9. Ricky Wilson (The B-52s)

The B-52s guitarist Ricky Wilson’s style sounded like a bizarre new wave version of Duane Eddy and involved some of the strangest tunings and string removals in modern music. Five strings, with the G string missing was among his common methods, but he also often played with just four on his trusty Mosrite. The Mosrite forum has some interesting listings of his open tuning string configurations for some of the band’s key songs if you want to attempt to recreate Ricky’s unusual style. Be warned though replicating Wilson’s tuning may be tricky. He died in 1985  and according to the Mosrite forum Wilson reportedly once said “I just tune the strings till I hear something I like, and then something comes out…No, I don’t write anything down I have no idea how the tunings go.”

8. Johnny Hickman

Johnny Hickman is the smartly coiffured lead guitarist in the Virgina based band Cracker. His country rock sound is influenced by punk, surf and classic pop. Like all great guitarists he knows just when to hold back and when to let rip. He is a sophisticated player, and he needs to be when he is playing songs written by David Lowery, one of the most esoteric people in pop music. He is just as skilled when playing the grungey ‘Low’ as he is a country ballad like ‘Darling One’ but is at his most comfortable playing the bluesy riffs and soloing like he does in the above clip of ‘Been Around The World’.

7. Dallas and Travis Good (The Sadies)

Dallas and Travis GoodThe more perceptive reader will have noticed that this is actually two people, albeit two closely related ones, but there is another very good reason for their joint inclusion. They have an amazing trick where they play each others guitars.A photo doesn’t do this full justice, I’ve seen them live a few times and I’m still amazed every time. Of course there’s much more to their playing than just one party trick and their band, The Sadies, are brilliant. We’ve banned the likes of Syd Barrett from this feature but if it’s 60’s rock you’re after The Sadies’ cover of Lucifer Sam, everyone’s favourite diabolic cat, should do the trick. Like fellow Canadian Neil these guys really rock albeit it in a more interestingly psychedelic alt-country kind of way.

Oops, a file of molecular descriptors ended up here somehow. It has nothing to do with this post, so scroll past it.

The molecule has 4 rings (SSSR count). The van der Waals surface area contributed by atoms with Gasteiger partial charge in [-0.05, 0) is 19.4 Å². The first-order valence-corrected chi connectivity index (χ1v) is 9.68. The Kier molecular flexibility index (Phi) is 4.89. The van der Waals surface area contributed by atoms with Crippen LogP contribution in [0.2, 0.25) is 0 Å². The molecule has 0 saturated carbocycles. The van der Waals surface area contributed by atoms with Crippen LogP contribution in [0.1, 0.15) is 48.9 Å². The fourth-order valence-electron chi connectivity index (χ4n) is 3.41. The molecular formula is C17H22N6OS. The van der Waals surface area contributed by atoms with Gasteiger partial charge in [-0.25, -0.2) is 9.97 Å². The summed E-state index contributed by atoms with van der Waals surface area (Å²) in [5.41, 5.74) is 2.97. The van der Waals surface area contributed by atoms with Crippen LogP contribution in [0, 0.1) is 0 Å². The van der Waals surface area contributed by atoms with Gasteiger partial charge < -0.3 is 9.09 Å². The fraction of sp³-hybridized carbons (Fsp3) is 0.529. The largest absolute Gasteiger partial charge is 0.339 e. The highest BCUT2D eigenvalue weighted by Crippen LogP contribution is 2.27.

6. Dave Gregory (XTC)

Dave Gregory had been playing the guitar in bands  since he was a teenager in the 1960s but it wasn’t until  a decade later when he joined XTC that his talent gained the audience it deserved. He transformed XTC’s  style and spent the next 20 years beautifully augmenting the songs of its chief writers Andy Partridge and Colin Moulding with his inventive, exciting guitar parts. Sometimes jazz, sometimes pure pop, his solos were intricate but never showy and his riffs were always catchy. He now plies his trade with The Tin Spirits, and their act contains a number of XTC hits, including ‘Scissor Man’ which is a great example of his technically inventive style.

5. Chuck Prophet

Chuck Prophet came to prominence when he joined the psychedelic desert rock group Green On Red in 1985. His unique take on Stonesey guitar playing would lead them down a country blues root for the rest of their recording career.  Since 1990 he has had a successful solo career and also been an in demand session guitarist for a range of artists including Bob Neuwirth, Kelly Willis, Aimee Mann, Warren Zevon, Jonathan Richman, Lucinda Williams and Cake. His solo outings have tended to be more restrained affairs with the guitar heroics taking a back seat to the singing and songwriting. It is with Green On Red, particularly live, that Prophet lets rip and blasts out impossible riffs and scorching guitar solos. The clip above shows us how it is done, the solo starts at 1:30 and seems to last until the end of the song.